Great stuff - particularly the info on CodeWizard since it's apparently not
quite what I'm looking for ... at this time anyway. Glad I asked. :)

Looks like I'll grab a copy of PC-Lint and give it a whirl and see how it

For those curious, I discovered a "flaw" in one of my class definitions:

        class xBase {
                int thing;
                xBase(void) { thing = 55; };
                xBase(int iv) { thing = iv; };
        class xExtend : public xBase {
                int stuff;
                int thing;
                xExtend(int sv, int iv) { stuff = sv; thing = iv; };
        // ...
        xExtend *test = new xExtend(1,2);

Technically, this is a legal construct - repetition of the member 'thing'.
Each 'thing' is retained as a separate member and the value obtained depends
the object being dereferenced (xExtend widget.thing --> 2 versus xBase
blob.thing --> 55).

There are probably legitimate uses for this feature but, off hand, I'm not
seeing one other than CPA ("Convenient Problem Avoidance") during class
inheritance ... which is probably significant on a larger scale code base.
Hmmm, even that reasoning doesn't make solid sense to me either ...

Anyway, the compiler (MSVC6) seemed happy enough although I feel it should
warn about such things and require the programmer to at least be aware of
the situation if not otherwise address a possible conflict.

The programmer confusion alone, however, justifies a trivial rename of one
of the members. Actually, in the case in question, 'thing' wasn't necessary
in the superclass anyway since it denoted a property of the subclass.

On the other hand, it made me wish I had a lint program designed to work
with the mystical magical fun of C++ which might detect this potential
problem as well as a slew of others I've probably got scattered among my

Well, long winded explanation aside, thanks again for the feedback.

> -----Original Message-----
> From: Thomas Wicklund [mailto:[EMAIL PROTECTED]]
> Sent: Monday, April 15, 2002 8:53 PM
> Subject: C++ analysis tools ...?
> I can't help with free tools, but I've used and evaluated several
> static analysis tools over the years.
> Codewizard seems more a coding standards checker than a lint tool.  It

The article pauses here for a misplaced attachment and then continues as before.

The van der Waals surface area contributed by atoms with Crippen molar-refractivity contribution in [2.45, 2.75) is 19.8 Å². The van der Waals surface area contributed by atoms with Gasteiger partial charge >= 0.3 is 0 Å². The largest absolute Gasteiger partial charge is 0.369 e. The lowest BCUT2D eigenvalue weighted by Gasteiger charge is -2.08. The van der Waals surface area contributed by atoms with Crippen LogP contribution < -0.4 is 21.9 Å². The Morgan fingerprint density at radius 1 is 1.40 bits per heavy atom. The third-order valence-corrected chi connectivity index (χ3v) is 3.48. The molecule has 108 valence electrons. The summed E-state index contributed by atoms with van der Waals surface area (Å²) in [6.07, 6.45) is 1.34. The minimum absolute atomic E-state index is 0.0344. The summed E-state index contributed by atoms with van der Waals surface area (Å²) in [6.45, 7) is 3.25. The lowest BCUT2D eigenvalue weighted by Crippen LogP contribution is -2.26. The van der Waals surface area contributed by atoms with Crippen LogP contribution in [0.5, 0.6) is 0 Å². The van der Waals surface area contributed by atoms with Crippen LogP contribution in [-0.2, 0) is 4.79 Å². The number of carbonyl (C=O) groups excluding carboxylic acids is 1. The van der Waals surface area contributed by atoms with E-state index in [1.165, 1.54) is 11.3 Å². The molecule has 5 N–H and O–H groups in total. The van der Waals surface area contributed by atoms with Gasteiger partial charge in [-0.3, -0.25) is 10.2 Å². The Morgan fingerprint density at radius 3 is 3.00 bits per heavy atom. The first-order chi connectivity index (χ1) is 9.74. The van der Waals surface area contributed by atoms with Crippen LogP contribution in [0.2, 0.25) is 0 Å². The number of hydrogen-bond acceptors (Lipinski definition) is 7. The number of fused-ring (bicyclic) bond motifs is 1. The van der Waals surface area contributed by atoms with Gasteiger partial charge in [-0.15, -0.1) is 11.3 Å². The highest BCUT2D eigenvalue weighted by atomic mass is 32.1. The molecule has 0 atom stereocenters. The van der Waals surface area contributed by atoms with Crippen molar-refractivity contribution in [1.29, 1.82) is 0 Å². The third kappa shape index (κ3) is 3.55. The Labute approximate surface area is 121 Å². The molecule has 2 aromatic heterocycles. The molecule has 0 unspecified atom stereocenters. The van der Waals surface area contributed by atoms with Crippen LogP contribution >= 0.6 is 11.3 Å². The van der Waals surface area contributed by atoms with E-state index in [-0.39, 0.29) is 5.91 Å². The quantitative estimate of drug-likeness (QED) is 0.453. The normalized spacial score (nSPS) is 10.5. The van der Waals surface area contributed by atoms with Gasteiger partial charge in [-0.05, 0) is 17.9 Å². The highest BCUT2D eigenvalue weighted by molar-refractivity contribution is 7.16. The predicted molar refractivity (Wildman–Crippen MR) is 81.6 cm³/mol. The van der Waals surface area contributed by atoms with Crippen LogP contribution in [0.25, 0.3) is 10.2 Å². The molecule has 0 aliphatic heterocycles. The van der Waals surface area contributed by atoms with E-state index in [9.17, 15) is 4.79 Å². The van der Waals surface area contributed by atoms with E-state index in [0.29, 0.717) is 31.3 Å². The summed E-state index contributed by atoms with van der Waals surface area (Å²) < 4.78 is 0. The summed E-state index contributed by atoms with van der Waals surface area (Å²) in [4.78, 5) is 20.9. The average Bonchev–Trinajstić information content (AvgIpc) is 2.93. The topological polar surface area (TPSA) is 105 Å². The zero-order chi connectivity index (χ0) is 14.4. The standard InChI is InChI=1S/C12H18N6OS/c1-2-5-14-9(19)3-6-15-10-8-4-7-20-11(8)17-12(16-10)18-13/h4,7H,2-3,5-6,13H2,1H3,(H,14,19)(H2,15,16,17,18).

> has features to check that names follow various rules for
> capitalization, etc. but seemed to have little in checking the code
> itself, at least reviewing the list of messages generated.
> FlexeLint / PC-Lint is an excellent product with generally excellent
> support, well worth the money.  The flow analysis generates a lot of
> extraneous messages, though they are divided into 3 levels of
> severity.  It's very good at finding problems with operator precedence
> or macro oddities.  I last used FlexeLint on a 1 million+ line of code
> product, finding a number of bugs (this is a very extensively tested
> product).  My experience is with C code, but what I've seen of the C++
> portion looks good.
> For completeness, I'm also aware of a service called InstantQA
> (, it may be C only.  Obviously not in your price
> range.  I've seen reports from real code they checked.  What I saw was
> very impressive, finding some fairly obscure pointer problems.  As a
> service I don't know how they do it, they could have some very
> sophisticated analysis tools or they may run the code through a
> typical lint tool and manually identify the real problems.
> Thomas Wicklund
> Ryan Mapes writes:
>  > Hiya,
>  > 
>  > Does anyone know of a good 'lint' for use with C++ code?
>  > (OS: Windows 2000)
>  > 
>  > Does SPLint already support C++ code analysis? If so, 
> please let me know
>  > since I'm not seeing how to set it up. Although, on a 
> per-file basis I have
>  > been mildly successful with 'C' related stuff but class 
> inheritance and
>  > overloaded functions cause all sorts of warnings (beyond 
> the "normal"
>  > warnings:).
>  > 
>  > Meanwhile, I'm aware of a couple of commercial packages:
>  > - Parasoft's' CodeWizard (~$1000)
>  > - Gimpel Software's FlexeLint and PC-Lint for C/C++ (~$250)

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